Iron accumulating within macrophages is relatively non-toxic, these cells being specialized to deal with the high throughput of iron derived from hemoglobin in senescent red cells. By contrast, iron loading of parenchymal cells is associated with saturation of the plasma transferrin, the appearance of more labile and toxic non-transferrin-bound iron in the plasma,7 accumulation of iron in hepatocytes, cardiac myocytes and endocrine cells, and increased degradation of ferritin to insoluble hemosiderin within cellular lysosomes:8 the end result is the pattern of organ damage that is characteristic of hemochromatosis. There are no clear direct effects on bone marrow function, but iron-induced liver damage and cirrhosis may have indirect effects on blood cells (e.g. red cell macrocytosis, or cytopenias related to hypersplenism). By contrast, disturbed bone marrow function with massive ineffective erythropoiesis (e.g. in the β-thalassemia intermedia syndromes and some patients with sideroblastic or congenital dyserythropoietic anemias – see Chapters 9, 14, and 15), is definitely associated with inappropriately increased iron absorption and eventual iron overload. The hematologist is likely to be involved in the diagnosis and treatment of iron overload, including phlebotomy in hereditary hemochromatosis and iron chelation in iron-loading anemias.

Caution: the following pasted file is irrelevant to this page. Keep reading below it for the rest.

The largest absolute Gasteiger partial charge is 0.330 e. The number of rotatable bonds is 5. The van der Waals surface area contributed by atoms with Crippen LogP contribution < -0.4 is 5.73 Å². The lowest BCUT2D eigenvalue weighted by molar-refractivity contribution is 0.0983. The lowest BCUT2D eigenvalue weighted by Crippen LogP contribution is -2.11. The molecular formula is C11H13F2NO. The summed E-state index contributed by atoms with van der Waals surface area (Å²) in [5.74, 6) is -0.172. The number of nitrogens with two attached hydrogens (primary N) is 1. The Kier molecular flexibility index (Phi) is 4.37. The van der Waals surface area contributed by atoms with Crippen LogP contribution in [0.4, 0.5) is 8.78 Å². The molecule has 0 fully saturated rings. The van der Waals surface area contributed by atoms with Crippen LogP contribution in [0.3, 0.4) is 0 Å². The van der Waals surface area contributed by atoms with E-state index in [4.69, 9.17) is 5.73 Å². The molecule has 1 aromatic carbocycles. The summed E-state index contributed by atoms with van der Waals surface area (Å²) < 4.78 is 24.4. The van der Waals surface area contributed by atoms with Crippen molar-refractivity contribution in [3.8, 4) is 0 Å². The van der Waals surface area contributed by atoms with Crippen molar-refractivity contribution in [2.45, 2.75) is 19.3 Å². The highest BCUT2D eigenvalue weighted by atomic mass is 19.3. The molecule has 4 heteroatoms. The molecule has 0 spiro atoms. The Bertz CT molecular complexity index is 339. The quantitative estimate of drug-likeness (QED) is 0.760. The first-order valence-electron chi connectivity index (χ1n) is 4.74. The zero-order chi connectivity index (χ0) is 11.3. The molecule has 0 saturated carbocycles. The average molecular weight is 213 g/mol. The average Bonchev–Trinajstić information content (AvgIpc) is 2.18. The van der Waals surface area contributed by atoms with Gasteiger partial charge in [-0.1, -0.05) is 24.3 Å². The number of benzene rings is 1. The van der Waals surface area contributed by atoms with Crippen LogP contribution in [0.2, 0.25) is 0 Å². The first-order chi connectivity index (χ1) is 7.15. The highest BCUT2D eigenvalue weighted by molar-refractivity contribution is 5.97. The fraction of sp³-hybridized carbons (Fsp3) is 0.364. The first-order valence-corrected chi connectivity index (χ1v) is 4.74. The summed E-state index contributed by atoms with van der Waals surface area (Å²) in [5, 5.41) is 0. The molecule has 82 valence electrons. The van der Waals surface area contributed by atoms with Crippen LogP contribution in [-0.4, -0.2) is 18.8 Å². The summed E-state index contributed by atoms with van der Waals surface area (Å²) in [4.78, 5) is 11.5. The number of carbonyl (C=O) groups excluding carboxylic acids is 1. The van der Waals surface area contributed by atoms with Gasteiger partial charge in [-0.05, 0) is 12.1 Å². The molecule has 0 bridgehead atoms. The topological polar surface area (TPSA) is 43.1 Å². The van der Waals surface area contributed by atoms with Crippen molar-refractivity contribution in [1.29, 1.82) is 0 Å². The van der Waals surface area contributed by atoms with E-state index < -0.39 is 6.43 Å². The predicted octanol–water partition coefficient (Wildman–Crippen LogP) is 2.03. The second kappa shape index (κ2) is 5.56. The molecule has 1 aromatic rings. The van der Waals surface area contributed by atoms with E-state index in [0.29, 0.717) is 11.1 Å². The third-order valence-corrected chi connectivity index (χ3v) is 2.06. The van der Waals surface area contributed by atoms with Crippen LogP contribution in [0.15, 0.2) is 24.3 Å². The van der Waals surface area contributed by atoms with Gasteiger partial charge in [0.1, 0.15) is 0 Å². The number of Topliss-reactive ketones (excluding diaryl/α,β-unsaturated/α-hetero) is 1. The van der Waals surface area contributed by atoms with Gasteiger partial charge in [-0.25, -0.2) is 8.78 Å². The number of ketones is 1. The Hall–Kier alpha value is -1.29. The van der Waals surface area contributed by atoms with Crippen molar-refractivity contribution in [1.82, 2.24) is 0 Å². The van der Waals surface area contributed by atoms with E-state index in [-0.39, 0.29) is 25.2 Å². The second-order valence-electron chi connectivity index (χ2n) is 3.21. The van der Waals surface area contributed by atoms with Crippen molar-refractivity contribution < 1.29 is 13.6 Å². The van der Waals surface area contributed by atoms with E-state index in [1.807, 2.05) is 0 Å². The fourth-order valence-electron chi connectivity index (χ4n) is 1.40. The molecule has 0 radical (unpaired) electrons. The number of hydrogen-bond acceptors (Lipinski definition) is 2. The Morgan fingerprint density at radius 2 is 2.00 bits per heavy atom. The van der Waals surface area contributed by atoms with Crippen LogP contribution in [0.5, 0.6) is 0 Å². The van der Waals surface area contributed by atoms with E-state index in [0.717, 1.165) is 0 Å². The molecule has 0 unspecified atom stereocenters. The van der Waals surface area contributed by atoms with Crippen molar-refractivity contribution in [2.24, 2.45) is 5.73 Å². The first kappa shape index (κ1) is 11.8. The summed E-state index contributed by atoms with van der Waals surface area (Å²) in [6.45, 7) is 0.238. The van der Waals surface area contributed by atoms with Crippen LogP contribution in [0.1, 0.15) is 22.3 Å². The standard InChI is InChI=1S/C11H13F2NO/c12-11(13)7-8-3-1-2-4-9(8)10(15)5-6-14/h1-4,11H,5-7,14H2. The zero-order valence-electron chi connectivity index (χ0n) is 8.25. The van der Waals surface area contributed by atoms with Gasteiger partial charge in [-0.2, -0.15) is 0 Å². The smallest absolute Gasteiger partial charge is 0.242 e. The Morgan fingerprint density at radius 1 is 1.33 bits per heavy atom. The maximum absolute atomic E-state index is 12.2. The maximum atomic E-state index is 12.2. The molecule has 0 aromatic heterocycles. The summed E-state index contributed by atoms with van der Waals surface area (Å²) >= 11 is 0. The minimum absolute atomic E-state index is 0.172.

Major pathways of iron exchange

These were delineated many years ago by use of ferrokinetic studies, following the tissue uptake of 59Fe after its intravenous injection bound to plasma transferrin.9 The pathways (Fig. 11.1) are dominated (80–90% of plasma iron turnover) by the supply of plasma iron, bound to the circulating transport protein, transferrin, to bone marrow erythroid precursors for hemoglobin synthesis. At the end of their life span, red cells are phagocytosed by tissue macrophages. Heme oxygenase releases the iron from heme for recycling back to plasma transferrin, or alternatively diversion to intracellular ferritin, a protein cage made up of 24 H- (Heavy) and L- (Light) subunits which can store up to 4500 atoms of iron. A smaller uptake by the liver hepatocytes is the main alternative site of transferrin iron uptake (approximately 10%), and reflects expression of transferrin receptors on hepatocytes as well as erythroblasts. Whereas macrophages gain nearly all their iron in the unidirectional flow from senescent red cells, hepatocytes are able to take up iron in a variety of forms (see below) as well as to release the iron in times of increased need. This makes the liver the major ‘buffer’ within the system, and the prime target for iron loading and damage in iron overload conditions. There is very limited exchange of iron with the exterior. Obligatory losses (skin and gastrointestinal mucosal cell loss) of approximately 1 mg/day in males (rather more in women of child-bearing age with the additional losses of menstruation, pregnancy and lactation)10 are normally balanced by absorption of a similar amount from the diet.